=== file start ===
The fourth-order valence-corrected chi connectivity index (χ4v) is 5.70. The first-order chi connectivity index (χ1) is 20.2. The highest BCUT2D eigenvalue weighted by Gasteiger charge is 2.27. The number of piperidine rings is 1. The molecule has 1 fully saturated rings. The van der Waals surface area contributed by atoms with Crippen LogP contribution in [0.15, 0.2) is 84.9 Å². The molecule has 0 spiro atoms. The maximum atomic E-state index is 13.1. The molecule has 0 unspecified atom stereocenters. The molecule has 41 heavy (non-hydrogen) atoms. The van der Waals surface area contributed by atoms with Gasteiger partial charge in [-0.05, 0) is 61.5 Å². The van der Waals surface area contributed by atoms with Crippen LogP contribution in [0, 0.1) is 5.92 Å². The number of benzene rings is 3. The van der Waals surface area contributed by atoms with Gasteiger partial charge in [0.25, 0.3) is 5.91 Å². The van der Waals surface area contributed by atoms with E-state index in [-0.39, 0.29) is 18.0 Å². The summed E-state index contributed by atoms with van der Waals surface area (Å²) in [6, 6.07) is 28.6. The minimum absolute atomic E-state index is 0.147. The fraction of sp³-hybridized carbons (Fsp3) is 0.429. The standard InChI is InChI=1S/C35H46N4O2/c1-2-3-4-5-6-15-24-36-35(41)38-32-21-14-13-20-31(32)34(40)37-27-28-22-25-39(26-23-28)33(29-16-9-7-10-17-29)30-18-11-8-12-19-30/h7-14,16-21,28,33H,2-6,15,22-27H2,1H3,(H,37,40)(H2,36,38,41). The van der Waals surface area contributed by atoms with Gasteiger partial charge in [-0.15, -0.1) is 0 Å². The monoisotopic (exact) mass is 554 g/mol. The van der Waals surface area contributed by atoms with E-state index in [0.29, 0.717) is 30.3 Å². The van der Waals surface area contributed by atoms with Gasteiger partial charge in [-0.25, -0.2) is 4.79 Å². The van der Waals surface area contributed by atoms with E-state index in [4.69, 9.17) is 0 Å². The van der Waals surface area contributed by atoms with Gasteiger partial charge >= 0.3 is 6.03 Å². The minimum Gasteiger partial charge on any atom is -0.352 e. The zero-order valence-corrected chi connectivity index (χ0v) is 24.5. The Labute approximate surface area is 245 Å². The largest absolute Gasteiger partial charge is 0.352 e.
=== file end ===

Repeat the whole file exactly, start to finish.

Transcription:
The fourth-order valence-corrected chi connectivity index (χ4v) is 5.70. The first-order chi connectivity index (χ1) is 20.2. The highest BCUT2D eigenvalue weighted by Gasteiger charge is 2.27. The number of piperidine rings is 1. The molecule has 1 fully saturated rings. The van der Waals surface area contributed by atoms with Crippen LogP contribution in [0.15, 0.2) is 84.9 Å². The molecule has 0 spiro atoms. The maximum atomic E-state index is 13.1. The molecule has 0 unspecified atom stereocenters. The molecule has 41 heavy (non-hydrogen) atoms. The van der Waals surface area contributed by atoms with Gasteiger partial charge in [-0.05, 0) is 61.5 Å². The van der Waals surface area contributed by atoms with Crippen LogP contribution in [0, 0.1) is 5.92 Å². The number of benzene rings is 3. The van der Waals surface area contributed by atoms with Gasteiger partial charge in [0.25, 0.3) is 5.91 Å². The van der Waals surface area contributed by atoms with E-state index in [-0.39, 0.29) is 18.0 Å². The summed E-state index contributed by atoms with van der Waals surface area (Å²) in [6, 6.07) is 28.6. The minimum absolute atomic E-state index is 0.147. The fraction of sp³-hybridized carbons (Fsp3) is 0.429. The standard InChI is InChI=1S/C35H46N4O2/c1-2-3-4-5-6-15-24-36-35(41)38-32-21-14-13-20-31(32)34(40)37-27-28-22-25-39(26-23-28)33(29-16-9-7-10-17-29)30-18-11-8-12-19-30/h7-14,16-21,28,33H,2-6,15,22-27H2,1H3,(H,37,40)(H2,36,38,41). The van der Waals surface area contributed by atoms with Gasteiger partial charge in [-0.15, -0.1) is 0 Å². The monoisotopic (exact) mass is 554 g/mol. The van der Waals surface area contributed by atoms with E-state index in [0.29, 0.717) is 30.3 Å². The van der Waals surface area contributed by atoms with Gasteiger partial charge in [-0.25, -0.2) is 4.79 Å². The van der Waals surface area contributed by atoms with E-state index in [4.69, 9.17) is 0 Å². The van der Waals surface area contributed by atoms with Gasteiger partial charge >= 0.3 is 6.03 Å². The minimum Gasteiger partial charge on any atom is -0.352 e. The zero-order valence-corrected chi connectivity index (χ0v) is 24.5. The Labute approximate surface area is 245 Å². The largest absolute Gasteiger partial charge is 0.352 e.